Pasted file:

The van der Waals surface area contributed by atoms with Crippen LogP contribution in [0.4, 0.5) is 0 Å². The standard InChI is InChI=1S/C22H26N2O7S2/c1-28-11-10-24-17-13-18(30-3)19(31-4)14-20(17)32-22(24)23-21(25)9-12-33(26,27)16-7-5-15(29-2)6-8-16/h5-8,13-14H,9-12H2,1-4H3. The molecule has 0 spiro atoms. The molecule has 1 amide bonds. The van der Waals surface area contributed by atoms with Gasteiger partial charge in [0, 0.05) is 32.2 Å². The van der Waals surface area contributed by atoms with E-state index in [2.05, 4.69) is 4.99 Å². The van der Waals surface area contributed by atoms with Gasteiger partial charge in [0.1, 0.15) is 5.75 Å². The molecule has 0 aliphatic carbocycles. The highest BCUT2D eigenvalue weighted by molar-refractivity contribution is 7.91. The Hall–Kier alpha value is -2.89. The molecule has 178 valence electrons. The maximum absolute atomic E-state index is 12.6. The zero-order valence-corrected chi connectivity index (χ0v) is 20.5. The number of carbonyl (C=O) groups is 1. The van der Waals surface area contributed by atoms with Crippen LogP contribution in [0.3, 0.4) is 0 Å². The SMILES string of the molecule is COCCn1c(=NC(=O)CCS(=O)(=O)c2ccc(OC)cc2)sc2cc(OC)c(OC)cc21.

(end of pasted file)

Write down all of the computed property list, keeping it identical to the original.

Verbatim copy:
The van der Waals surface area contributed by atoms with Crippen LogP contribution in [0.4, 0.5) is 0 Å². The standard InChI is InChI=1S/C22H26N2O7S2/c1-28-11-10-24-17-13-18(30-3)19(31-4)14-20(17)32-22(24)23-21(25)9-12-33(26,27)16-7-5-15(29-2)6-8-16/h5-8,13-14H,9-12H2,1-4H3. The molecule has 0 spiro atoms. The molecule has 1 amide bonds. The van der Waals surface area contributed by atoms with Gasteiger partial charge in [0, 0.05) is 32.2 Å². The van der Waals surface area contributed by atoms with E-state index in [2.05, 4.69) is 4.99 Å². The van der Waals surface area contributed by atoms with Gasteiger partial charge in [0.1, 0.15) is 5.75 Å². The molecule has 0 aliphatic carbocycles. The highest BCUT2D eigenvalue weighted by molar-refractivity contribution is 7.91. The Hall–Kier alpha value is -2.89. The molecule has 178 valence electrons. The maximum absolute atomic E-state index is 12.6. The zero-order valence-corrected chi connectivity index (χ0v) is 20.5. The number of carbonyl (C=O) groups is 1. The van der Waals surface area contributed by atoms with Crippen LogP contribution in [0.3, 0.4) is 0 Å². The SMILES string of the molecule is COCCn1c(=NC(=O)CCS(=O)(=O)c2ccc(OC)cc2)sc2cc(OC)c(OC)cc21.